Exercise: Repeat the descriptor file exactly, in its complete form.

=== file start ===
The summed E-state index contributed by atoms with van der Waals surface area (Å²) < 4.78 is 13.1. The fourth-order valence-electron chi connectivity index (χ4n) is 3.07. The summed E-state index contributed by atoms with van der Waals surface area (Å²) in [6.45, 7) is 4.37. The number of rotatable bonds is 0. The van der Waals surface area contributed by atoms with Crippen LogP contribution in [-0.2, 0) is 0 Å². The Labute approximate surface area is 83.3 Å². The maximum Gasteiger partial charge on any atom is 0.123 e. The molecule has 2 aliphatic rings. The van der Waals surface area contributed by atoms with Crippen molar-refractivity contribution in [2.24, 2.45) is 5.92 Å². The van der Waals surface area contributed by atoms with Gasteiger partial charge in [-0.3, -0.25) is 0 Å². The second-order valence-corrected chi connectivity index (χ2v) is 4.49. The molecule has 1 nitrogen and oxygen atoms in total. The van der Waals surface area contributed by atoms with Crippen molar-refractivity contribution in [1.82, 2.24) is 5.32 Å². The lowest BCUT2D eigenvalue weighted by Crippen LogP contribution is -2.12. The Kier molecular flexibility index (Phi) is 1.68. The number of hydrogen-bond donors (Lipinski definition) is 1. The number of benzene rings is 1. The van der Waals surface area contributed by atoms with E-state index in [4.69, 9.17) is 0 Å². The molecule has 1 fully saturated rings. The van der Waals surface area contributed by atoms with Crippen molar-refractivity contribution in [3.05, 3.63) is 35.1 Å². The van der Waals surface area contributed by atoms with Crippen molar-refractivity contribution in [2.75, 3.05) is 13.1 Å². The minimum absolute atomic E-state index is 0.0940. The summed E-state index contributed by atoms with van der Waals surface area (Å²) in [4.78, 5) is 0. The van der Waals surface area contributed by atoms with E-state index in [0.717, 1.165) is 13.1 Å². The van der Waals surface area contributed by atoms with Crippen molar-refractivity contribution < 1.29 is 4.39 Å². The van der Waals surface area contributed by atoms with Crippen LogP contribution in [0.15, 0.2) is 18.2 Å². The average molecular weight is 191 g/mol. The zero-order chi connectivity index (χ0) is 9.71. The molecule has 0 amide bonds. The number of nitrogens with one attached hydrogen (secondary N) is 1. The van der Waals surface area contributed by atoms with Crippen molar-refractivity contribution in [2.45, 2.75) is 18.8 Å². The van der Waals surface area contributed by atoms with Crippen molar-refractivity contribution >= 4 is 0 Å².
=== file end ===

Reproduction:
The summed E-state index contributed by atoms with van der Waals surface area (Å²) < 4.78 is 13.1. The fourth-order valence-electron chi connectivity index (χ4n) is 3.07. The summed E-state index contributed by atoms with van der Waals surface area (Å²) in [6.45, 7) is 4.37. The number of rotatable bonds is 0. The van der Waals surface area contributed by atoms with Crippen LogP contribution in [-0.2, 0) is 0 Å². The Labute approximate surface area is 83.3 Å². The maximum Gasteiger partial charge on any atom is 0.123 e. The molecule has 2 aliphatic rings. The van der Waals surface area contributed by atoms with Crippen molar-refractivity contribution in [2.24, 2.45) is 5.92 Å². The van der Waals surface area contributed by atoms with Gasteiger partial charge in [-0.3, -0.25) is 0 Å². The second-order valence-corrected chi connectivity index (χ2v) is 4.49. The molecule has 1 nitrogen and oxygen atoms in total. The van der Waals surface area contributed by atoms with Crippen molar-refractivity contribution in [1.82, 2.24) is 5.32 Å². The lowest BCUT2D eigenvalue weighted by Crippen LogP contribution is -2.12. The Kier molecular flexibility index (Phi) is 1.68. The number of hydrogen-bond donors (Lipinski definition) is 1. The number of benzene rings is 1. The van der Waals surface area contributed by atoms with E-state index in [4.69, 9.17) is 0 Å². The molecule has 1 fully saturated rings. The van der Waals surface area contributed by atoms with Crippen molar-refractivity contribution in [3.05, 3.63) is 35.1 Å². The van der Waals surface area contributed by atoms with Crippen molar-refractivity contribution in [2.75, 3.05) is 13.1 Å². The minimum absolute atomic E-state index is 0.0940. The summed E-state index contributed by atoms with van der Waals surface area (Å²) in [4.78, 5) is 0. The van der Waals surface area contributed by atoms with E-state index in [0.717, 1.165) is 13.1 Å². The van der Waals surface area contributed by atoms with Crippen molar-refractivity contribution < 1.29 is 4.39 Å². The van der Waals surface area contributed by atoms with Crippen LogP contribution in [0.15, 0.2) is 18.2 Å². The average molecular weight is 191 g/mol. The zero-order chi connectivity index (χ0) is 9.71. The molecule has 0 amide bonds. The number of nitrogens with one attached hydrogen (secondary N) is 1. The van der Waals surface area contributed by atoms with Crippen molar-refractivity contribution in [2.45, 2.75) is 18.8 Å². The van der Waals surface area contributed by atoms with Crippen molar-refractivity contribution >= 4 is 0 Å².